Amy Bridgeman is the Director of Production for RoboSource. Here’s her story of how she ended up in technology.

Amy, what’s your background?

I have my Bachelor’s degree in Public Health Administration from IU. I had plans of being in leadership in a healthcare system. I worked in healthcare to start in Florida. When I returned to Indiana, it was to work for a small company where I found that a portion of my job was finding ways to collect data and finding meaning in it. This led to building a collection tool with a small development firm. From there, I learned that putting together processes and managing effort to complete the project on time came very naturally to me.

After that, I combined my two areas of expertise, healthcare and data and began to work for a healthcare claims clearinghouse. It was during this step of my career that I pursued my PMP (Project Management Professional) certification and my MBA (Master of Business Administration). This combination gave a deeper knowledge of the skills that I already moved toward naturally.

So why technology?

I didn’t chose technology, but found that through my organized, business- and solution-driven personality, technology became an easy fit for me.

What has your experience been as a female pursuing a male-dominated career field?

All in all, I count myself lucky. I have had supervisors and co-workers that really valued my input and my place on the team. As I have moved into leadership roles, I have generally not had an issue with the male/female dynamic. I think any leader can be successful if they learn to be a part of and listen to their team.

There was one time that I had a male coworker that felt I wasn’t his equal, but I knew arguing with him wouldn’t change his perception. Instead, I was committed to proving to him that my team could meet and even surpass what he had promised to the customer. That was the best way to change his mind.

What uniquely qualifies you to excel in your field?

The first technology tool that I built was to help my own day-to-day work life, plus it tripled the number of clients my small company could handle. This experience gave me context for talking to clients and helping them understand how technology can cure pain points in their daily processes.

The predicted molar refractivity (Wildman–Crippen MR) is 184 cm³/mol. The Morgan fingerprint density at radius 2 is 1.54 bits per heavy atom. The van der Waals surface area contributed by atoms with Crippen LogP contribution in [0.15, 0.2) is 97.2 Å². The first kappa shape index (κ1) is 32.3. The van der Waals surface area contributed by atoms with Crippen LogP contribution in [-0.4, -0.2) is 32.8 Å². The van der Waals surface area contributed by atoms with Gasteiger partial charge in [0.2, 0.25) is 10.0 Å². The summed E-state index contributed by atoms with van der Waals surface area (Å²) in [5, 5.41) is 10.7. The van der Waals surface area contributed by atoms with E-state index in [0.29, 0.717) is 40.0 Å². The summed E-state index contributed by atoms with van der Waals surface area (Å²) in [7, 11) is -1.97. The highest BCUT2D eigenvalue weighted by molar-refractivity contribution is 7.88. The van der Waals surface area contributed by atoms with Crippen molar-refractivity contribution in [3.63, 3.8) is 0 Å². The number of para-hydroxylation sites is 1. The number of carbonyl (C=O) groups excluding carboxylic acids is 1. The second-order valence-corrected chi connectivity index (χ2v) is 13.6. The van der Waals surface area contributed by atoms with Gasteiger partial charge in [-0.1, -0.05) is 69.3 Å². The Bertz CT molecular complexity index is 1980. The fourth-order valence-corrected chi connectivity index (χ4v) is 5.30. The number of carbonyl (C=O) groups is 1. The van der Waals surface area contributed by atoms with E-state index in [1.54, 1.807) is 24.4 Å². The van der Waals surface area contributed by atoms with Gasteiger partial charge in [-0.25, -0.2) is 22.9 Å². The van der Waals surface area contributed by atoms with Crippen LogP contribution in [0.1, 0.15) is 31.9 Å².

What do you hope the role of women in technology will be in 15 years?

I hope that we are no longer talking about women in technology and instead, just technology.

What would you tell your daughter about pursuing a male-dominated career field?

Any career is possible, but remember that you’ll have to work hard to prove yourself as an equal. It will be worth it, though, and so rewarding. And once you’ve proved yourself, a great amount of respect comes with it.

If you could have a conversation with your 12-year-old self about your future plans, what would you tell yourself?

Learn more about comic books and video games! Ha!

Don’t be disappointed when your expected path changes drastically – it will end up being a great thing.

What is the greatest challenge about being a woman in a traditionally male field?

People assuming you got your position in less than ethical ways.

What do you most appreciate about being a woman in the field of technology?

I didn’t really appreciate that I was taking a non-traditional path, gender-wise. That’s probably a a good thing, because I wasn’t expecting resistance. I just kept learning and looking forward. I’m thankful that I’m in a growing field and have opportunities to influence the next generation, not just in technology, but in business.